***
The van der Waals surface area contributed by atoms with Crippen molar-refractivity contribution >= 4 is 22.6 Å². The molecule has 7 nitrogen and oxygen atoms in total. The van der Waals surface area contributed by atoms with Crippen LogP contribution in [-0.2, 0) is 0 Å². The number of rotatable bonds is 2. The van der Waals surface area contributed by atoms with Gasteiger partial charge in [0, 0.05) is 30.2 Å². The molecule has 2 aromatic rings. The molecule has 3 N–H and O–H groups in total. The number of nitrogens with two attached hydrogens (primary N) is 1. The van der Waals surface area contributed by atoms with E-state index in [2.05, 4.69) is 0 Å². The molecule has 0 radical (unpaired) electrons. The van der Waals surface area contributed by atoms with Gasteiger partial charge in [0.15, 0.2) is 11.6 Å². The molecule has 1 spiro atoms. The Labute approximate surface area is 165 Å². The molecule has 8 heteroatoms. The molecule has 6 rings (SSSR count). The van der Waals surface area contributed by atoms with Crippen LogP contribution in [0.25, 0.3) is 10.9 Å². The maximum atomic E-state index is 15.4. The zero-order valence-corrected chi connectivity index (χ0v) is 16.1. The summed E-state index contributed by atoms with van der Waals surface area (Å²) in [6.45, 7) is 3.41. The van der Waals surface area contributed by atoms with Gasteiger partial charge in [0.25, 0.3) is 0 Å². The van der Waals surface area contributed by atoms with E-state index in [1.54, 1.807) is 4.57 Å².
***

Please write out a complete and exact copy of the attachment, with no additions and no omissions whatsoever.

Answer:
The van der Waals surface area contributed by atoms with Crippen molar-refractivity contribution >= 4 is 22.6 Å². The molecule has 7 nitrogen and oxygen atoms in total. The van der Waals surface area contributed by atoms with Crippen LogP contribution in [-0.2, 0) is 0 Å². The number of rotatable bonds is 2. The van der Waals surface area contributed by atoms with Gasteiger partial charge in [0, 0.05) is 30.2 Å². The molecule has 2 aromatic rings. The molecule has 3 N–H and O–H groups in total. The number of nitrogens with two attached hydrogens (primary N) is 1. The van der Waals surface area contributed by atoms with E-state index in [2.05, 4.69) is 0 Å². The molecule has 0 radical (unpaired) electrons. The van der Waals surface area contributed by atoms with Gasteiger partial charge in [0.15, 0.2) is 11.6 Å². The molecule has 1 spiro atoms. The Labute approximate surface area is 165 Å². The molecule has 8 heteroatoms. The molecule has 6 rings (SSSR count). The van der Waals surface area contributed by atoms with Crippen LogP contribution in [0.25, 0.3) is 10.9 Å². The maximum atomic E-state index is 15.4. The zero-order valence-corrected chi connectivity index (χ0v) is 16.1. The summed E-state index contributed by atoms with van der Waals surface area (Å²) in [6.45, 7) is 3.41. The van der Waals surface area contributed by atoms with Gasteiger partial charge in [0.25, 0.3) is 0 Å². The van der Waals surface area contributed by atoms with E-state index in [1.54, 1.807) is 4.57 Å².